The prefix schizo - comes from the Greek word schizein, “to split.” The schism in the mind of the schizophrenic is not a personality split. (See Dissociative Disorders.) The schism is a splitting off of the basic reality of the individual from the basic reality that others can share.
2. What are the different subtypes?
Paranoid Schizophrenia – People with paranoid schizophrenia exhibit positive symptoms of psychosis, wherein certain brain functions work to excess, such as delusions and hallucinations that are of a paranoid nature. Common delusions include being sent secret messages, being persecuted by others, having one’s thoughts controlled from another source, and being a religious figure or the victim in a religious narrative.
Catatonic Schizophrenia – People with catatonic schizophrenia bear mostly negative symptoms, or the absence of normal functions. They usually lack expressiveness of speech or facial movements. Sometimes, they exist in a catatonic stupor, where they might remain stiff in a literally petrified state despite any number of activities occurring in their immediate environment.
Disorganized Schizophrenia – People who have disorganized schizophrenia display radically disorganized thinking, or incoherence, and may also have a flattened affect. They often speak in “word salad,” or schizophasia, which means using jumbled mix of words that don’t create meaning together.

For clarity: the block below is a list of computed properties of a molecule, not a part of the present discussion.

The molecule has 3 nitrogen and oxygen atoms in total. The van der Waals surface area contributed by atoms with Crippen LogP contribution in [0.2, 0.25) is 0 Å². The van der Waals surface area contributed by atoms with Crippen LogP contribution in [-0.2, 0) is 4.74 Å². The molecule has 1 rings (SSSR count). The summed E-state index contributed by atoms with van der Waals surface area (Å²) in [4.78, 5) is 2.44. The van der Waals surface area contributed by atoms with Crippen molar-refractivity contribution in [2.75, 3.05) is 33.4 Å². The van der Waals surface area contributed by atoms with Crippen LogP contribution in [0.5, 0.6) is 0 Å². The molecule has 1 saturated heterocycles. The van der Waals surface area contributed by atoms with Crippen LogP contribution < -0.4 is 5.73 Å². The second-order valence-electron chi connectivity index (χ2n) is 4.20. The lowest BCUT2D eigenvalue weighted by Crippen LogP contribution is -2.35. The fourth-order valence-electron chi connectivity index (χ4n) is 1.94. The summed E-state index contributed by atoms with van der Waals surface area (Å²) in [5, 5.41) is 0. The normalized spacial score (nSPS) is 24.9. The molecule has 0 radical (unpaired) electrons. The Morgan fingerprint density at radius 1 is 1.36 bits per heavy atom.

3. What’s the difference between schizophrenia and schizoaffective disorder?
People with schizoaffective disorder are more high-functioning than schizophrenics. In a sort of cross between schizophrenia and bipolar disorder, schizoaffective disorder is classified by the presence of delusions or hallucinations as well as symptoms of mood disorder.
From the Mayo Clinic:
The term "schizoaffective disorder" was introduced in 1933 by a doctor who determined that some patients showed symptoms different enough from schizophrenia to warrant a separate diagnosis. They experienced psychosis — such as hallucinations or delusions, characteristic of schizophrenia — and also had symptoms of elevated or depressed mood.
Psychotic features and mood disturbances may occur at the same time or may appear on and off interchangeably. The course of the schizoaffective disorder usually features cycles of severe symptoms followed by an improved outlook. To establish a diagnosis, a person must have demonstrated, at some point, delusions or hallucinations for at least two weeks without evidence of mood disorder symptoms.
[Drawing of a cat by Louis Wain, an artist who has schizophrenia.]